Your all in one Ritchie post today

The government frequently says that it cannot change the law in the UK’s Crown Dependencies and Overseas Territories as they are independent jurisdictions. As a result it pretends there is nothing we can do about the fact that they are tax havens.

This is not true. Start with the names. They are ‘dependencies’ and ‘British overseas territories’. Internationally, they are ours. We are responsible for them.

And as a matter of fact note that as a result the world thinks, and the law accepts, that we are responsible for their foreign affairs. And since offshore is, by definition, all about foreign affairs because it records transactions that do not have their economic impact in the place that records the event then the offshore tax laws of all these places are wholly within the UK’s responsibility and legislative remit.

Yes, let’s return to our colonial ways! You, bastard grotty foreigners that you are, will simply have to do what we whities say you must.

Interestingly, great uncle was a colonial governor: over the years of Gilbert and Ellice, Montserrat, Anguilla, Turks and Caicos…..and the balancing act was to make sure that that colonialism diminished rather than increased.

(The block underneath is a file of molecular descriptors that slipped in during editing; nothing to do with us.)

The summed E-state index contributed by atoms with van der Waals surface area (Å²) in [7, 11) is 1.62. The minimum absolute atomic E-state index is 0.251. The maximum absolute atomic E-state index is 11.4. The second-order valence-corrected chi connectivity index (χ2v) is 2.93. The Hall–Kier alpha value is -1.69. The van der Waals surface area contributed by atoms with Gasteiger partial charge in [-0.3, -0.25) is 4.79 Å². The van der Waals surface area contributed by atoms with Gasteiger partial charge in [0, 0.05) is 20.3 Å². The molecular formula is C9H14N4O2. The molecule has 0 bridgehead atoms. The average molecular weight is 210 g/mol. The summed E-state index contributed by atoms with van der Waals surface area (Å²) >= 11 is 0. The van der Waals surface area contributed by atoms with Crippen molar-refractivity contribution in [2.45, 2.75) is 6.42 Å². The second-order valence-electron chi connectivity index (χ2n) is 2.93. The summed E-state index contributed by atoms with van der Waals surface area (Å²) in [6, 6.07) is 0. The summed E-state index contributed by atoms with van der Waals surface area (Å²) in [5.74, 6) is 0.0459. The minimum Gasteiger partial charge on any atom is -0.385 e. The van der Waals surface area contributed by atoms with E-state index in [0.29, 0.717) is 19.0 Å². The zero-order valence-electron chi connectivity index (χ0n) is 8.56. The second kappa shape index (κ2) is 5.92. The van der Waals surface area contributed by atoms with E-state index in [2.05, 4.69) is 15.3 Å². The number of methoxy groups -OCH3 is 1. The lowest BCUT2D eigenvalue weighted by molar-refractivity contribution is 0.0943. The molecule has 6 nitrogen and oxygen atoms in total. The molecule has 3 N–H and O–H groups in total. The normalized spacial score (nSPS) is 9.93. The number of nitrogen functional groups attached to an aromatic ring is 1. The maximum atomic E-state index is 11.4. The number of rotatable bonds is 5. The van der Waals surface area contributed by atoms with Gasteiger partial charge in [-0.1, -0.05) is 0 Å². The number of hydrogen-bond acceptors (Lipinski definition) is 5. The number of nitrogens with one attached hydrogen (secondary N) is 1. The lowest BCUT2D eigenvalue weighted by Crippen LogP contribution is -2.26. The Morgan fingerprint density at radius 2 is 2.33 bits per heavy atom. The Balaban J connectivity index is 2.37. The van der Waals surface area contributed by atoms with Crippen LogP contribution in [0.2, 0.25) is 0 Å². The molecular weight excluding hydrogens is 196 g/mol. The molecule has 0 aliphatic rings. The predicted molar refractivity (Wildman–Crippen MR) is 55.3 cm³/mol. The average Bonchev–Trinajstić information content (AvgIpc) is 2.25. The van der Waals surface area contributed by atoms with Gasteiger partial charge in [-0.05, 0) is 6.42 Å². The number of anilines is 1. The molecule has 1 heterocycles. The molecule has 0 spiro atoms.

There is, inevitably, an urgent call for actions being made on tax havens. One way to tackle their abuse is to impose capital controls on money flows to and from them. This is something I called for in Chapter 18 of The Courageous State. I wrote there:

The measures suggested in this chapter are forms of capital control: they are intended to make sure that capital is accountable wherever it is. This is essential if the inevitable increase in the rate of return to capital that has been a characteristic of the last thirty years, and which has been so harmful to the world economy, is to be corrected. The proportion of the world’s income paid to labour has to increase if people are to have any prospect at all of realising their potential, meeting their needs and even of paying their debts, which in itself makes this a matter of self-interest for capital itself.

Erm, did the rate of return to capital increase? I’m reasonably sure that it didn’t. Rather, that there was an increase in the amount of capital looking for a return which perhaps increased the portion of the economy which flowed to capital but lowered the rate of return to each part of it.

You know, those oceans of cash that companies are sitting upon and earning 0.1% as companies can’t think of how to invest it profitably that Ritchie so complains about?

Not employing more members of the PCS is now corruption:

Failing to provide the resources HMRC needs to tackle tax abuse is in itself a form of corruption

How long before not providing public funding to tax campaigners is corruption?

38 thoughts on “Your all in one Ritchie post today”

  1. Aah, yes, the increase in the rate of return to capital over the last 30 years.